Bruce Barkis


Multiple studies have shown meaning as a driver of employee engagement. The literature indicates that the primary focus of employee engagement research has been on engagement’s performance outcomes rather than on the conditions such as meaning that influence that performance. Along with contributing to the body of engagement research, this study will benefit employees’ and managers’ work experience. The purpose of this study is to understand how highly engaged managers and employees discover meaning in their work. The phenomenological qualitative research method was chosen to explore and describe the individual managers’ and employees’ lived experiences of finding meaning in work. The company chosen as the setting for the study invited 10 highly engaged employees and managers to participate in the study. Qualitative data was collected from 10 forty-five minute interviews. Interpretative Phenomenological Analysis (IPA) enabled in-depth exploration of the participants’ descriptions of the research phenomenon. In this study, participants described a progressive discovery of meaning in work. Participant comments focused on the conditions favorable to finding, discovering, and experiencing meaning. Four major themes emerged: (a) leadership, (b) culture, (c) impact and (d) the work. The employees and managers most often mentioned appreciation for their leadership, especially about how leadership lives the core values. When describing the culture, most comments were about how leadership, managers, and employees contribute to the culture. The culture is intentionally created rather than merely received. Impact is the third major component of a meaningful work experience. This impact includes others, the business, and the greater good. For most, making a difference in other employees’ lives was most meaningful. Almost as important as impact, is the work itself: serving other employees while doing what they do best and like doing most. The experience of meaning in work not only benefits the employees, it benefits the company. Interview participants expressed a desire to work harder, deliver better quality, continuously improve, grow, develop, increase responsibility and to continue making a difference. Participants also described how they feel experiencing meaning in work: fulfilled, happy, enjoy their work, secure, have fun, celebrate and feel better about themselves.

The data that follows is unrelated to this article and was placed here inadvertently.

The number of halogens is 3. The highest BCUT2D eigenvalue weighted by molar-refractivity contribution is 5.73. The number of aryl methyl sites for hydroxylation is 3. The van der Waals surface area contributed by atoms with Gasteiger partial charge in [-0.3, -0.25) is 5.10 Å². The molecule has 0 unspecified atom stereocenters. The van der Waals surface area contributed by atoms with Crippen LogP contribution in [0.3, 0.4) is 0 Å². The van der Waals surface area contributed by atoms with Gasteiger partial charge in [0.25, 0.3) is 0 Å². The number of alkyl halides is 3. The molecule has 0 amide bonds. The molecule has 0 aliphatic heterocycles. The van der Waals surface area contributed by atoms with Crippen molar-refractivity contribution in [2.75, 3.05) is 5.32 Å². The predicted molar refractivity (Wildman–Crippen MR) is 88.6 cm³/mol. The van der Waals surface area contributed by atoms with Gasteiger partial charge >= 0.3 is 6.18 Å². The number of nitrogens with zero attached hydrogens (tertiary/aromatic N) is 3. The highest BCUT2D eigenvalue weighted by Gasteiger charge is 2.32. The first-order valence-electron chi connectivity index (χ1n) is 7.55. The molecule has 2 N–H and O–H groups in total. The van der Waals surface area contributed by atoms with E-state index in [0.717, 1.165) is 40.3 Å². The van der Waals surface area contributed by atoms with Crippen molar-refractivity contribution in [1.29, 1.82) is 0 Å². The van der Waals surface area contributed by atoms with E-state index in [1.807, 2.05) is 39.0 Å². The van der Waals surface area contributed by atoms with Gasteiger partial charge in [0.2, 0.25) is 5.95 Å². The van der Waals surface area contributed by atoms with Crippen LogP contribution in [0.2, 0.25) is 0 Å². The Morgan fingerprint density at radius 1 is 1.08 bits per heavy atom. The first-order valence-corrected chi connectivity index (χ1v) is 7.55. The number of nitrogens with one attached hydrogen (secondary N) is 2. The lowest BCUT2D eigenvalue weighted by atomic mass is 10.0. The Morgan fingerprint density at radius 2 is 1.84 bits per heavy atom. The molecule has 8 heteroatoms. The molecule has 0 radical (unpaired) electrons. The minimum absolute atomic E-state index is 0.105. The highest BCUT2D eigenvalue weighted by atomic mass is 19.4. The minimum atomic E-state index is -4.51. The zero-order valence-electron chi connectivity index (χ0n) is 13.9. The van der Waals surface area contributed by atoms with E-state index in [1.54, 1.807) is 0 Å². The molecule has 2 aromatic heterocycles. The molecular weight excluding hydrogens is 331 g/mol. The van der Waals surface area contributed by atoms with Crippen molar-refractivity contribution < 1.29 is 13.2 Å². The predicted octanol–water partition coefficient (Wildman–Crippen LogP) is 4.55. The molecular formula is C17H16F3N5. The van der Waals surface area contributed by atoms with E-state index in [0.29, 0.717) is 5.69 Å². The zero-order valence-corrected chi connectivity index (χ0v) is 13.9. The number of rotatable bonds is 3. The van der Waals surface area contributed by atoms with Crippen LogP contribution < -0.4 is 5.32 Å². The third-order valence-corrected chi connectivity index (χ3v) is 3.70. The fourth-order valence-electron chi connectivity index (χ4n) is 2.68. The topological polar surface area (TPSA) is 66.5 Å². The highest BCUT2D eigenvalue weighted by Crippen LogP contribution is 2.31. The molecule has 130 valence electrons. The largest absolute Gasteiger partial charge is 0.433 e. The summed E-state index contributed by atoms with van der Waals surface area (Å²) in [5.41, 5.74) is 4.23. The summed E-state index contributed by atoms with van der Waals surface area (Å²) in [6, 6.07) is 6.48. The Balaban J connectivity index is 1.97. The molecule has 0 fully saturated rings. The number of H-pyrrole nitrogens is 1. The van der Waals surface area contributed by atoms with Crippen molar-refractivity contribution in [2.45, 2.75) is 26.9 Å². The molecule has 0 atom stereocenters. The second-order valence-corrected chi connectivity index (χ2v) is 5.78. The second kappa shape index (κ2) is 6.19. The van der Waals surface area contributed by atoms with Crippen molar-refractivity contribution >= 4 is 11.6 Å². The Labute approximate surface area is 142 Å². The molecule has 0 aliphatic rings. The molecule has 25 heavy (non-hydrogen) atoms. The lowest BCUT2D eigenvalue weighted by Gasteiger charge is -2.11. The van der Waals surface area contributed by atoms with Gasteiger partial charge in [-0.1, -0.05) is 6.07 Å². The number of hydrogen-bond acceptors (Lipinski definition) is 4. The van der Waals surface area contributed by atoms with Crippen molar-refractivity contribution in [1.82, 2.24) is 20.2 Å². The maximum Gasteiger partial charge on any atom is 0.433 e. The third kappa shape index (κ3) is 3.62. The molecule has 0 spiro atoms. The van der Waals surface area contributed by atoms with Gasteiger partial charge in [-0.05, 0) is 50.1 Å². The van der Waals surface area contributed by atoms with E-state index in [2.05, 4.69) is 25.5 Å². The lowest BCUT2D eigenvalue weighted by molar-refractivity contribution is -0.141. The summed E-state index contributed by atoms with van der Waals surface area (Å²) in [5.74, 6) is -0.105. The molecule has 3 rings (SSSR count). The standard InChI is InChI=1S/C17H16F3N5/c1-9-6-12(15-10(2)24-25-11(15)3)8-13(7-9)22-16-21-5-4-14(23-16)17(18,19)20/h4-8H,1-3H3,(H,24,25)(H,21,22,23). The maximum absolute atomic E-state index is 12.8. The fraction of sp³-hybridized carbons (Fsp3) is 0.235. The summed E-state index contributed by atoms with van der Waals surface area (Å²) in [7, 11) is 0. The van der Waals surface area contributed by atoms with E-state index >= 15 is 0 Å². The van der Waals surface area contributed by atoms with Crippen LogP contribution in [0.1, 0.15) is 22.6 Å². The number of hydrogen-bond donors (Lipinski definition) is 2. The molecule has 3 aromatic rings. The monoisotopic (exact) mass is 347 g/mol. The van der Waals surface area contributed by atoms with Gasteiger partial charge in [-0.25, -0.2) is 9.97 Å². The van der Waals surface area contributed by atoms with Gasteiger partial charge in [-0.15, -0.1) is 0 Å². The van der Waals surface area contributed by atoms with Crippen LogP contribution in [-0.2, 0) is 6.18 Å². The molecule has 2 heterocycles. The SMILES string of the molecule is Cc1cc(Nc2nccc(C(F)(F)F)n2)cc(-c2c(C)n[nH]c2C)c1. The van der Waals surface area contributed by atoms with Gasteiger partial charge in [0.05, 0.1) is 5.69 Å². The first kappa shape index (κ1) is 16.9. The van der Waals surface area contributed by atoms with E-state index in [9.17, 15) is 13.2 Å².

Library of Congress Subject Headings

Dissertations (MA) -- Organization Development; Employee motivation; Management; Organizational effectiveness -- Case studies

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